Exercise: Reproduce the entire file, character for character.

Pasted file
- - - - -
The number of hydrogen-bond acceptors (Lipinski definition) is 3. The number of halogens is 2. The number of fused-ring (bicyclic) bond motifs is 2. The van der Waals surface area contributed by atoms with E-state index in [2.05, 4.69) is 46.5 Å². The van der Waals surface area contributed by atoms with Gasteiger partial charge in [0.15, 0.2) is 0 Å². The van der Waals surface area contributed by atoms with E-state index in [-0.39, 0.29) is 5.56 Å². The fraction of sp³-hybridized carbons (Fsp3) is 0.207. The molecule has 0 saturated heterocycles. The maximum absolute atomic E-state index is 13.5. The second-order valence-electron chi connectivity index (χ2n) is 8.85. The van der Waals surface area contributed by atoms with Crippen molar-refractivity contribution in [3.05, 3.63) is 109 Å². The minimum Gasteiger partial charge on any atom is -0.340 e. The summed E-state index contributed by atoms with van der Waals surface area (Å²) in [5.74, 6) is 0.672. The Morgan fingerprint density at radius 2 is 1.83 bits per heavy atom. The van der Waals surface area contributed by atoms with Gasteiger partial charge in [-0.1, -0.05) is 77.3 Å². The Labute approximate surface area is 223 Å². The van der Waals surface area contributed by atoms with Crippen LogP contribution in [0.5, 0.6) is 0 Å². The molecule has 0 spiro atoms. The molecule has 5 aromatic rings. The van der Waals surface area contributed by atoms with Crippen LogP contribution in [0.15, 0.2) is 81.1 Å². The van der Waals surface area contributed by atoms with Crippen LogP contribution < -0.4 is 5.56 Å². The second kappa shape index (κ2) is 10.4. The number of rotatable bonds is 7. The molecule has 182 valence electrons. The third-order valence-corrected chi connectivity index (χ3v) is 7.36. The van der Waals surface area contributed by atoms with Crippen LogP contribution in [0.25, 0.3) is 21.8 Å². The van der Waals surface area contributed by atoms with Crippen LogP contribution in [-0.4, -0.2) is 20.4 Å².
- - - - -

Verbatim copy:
The number of hydrogen-bond acceptors (Lipinski definition) is 3. The number of halogens is 2. The number of fused-ring (bicyclic) bond motifs is 2. The van der Waals surface area contributed by atoms with E-state index in [2.05, 4.69) is 46.5 Å². The van der Waals surface area contributed by atoms with Gasteiger partial charge in [0.15, 0.2) is 0 Å². The van der Waals surface area contributed by atoms with E-state index in [-0.39, 0.29) is 5.56 Å². The fraction of sp³-hybridized carbons (Fsp3) is 0.207. The molecule has 0 saturated heterocycles. The maximum absolute atomic E-state index is 13.5. The second-order valence-electron chi connectivity index (χ2n) is 8.85. The van der Waals surface area contributed by atoms with Crippen molar-refractivity contribution in [3.05, 3.63) is 109 Å². The minimum Gasteiger partial charge on any atom is -0.340 e. The summed E-state index contributed by atoms with van der Waals surface area (Å²) in [5.74, 6) is 0.672. The Morgan fingerprint density at radius 2 is 1.83 bits per heavy atom. The van der Waals surface area contributed by atoms with Gasteiger partial charge in [-0.1, -0.05) is 77.3 Å². The Labute approximate surface area is 223 Å². The van der Waals surface area contributed by atoms with Crippen LogP contribution in [0.5, 0.6) is 0 Å². The molecule has 0 spiro atoms. The molecule has 5 aromatic rings. The van der Waals surface area contributed by atoms with Crippen LogP contribution in [0.15, 0.2) is 81.1 Å². The van der Waals surface area contributed by atoms with Crippen LogP contribution < -0.4 is 5.56 Å². The second kappa shape index (κ2) is 10.4. The number of rotatable bonds is 7. The molecule has 182 valence electrons. The third-order valence-corrected chi connectivity index (χ3v) is 7.36. The van der Waals surface area contributed by atoms with Crippen LogP contribution in [0.25, 0.3) is 21.8 Å². The van der Waals surface area contributed by atoms with Crippen LogP contribution in [-0.4, -0.2) is 20.4 Å².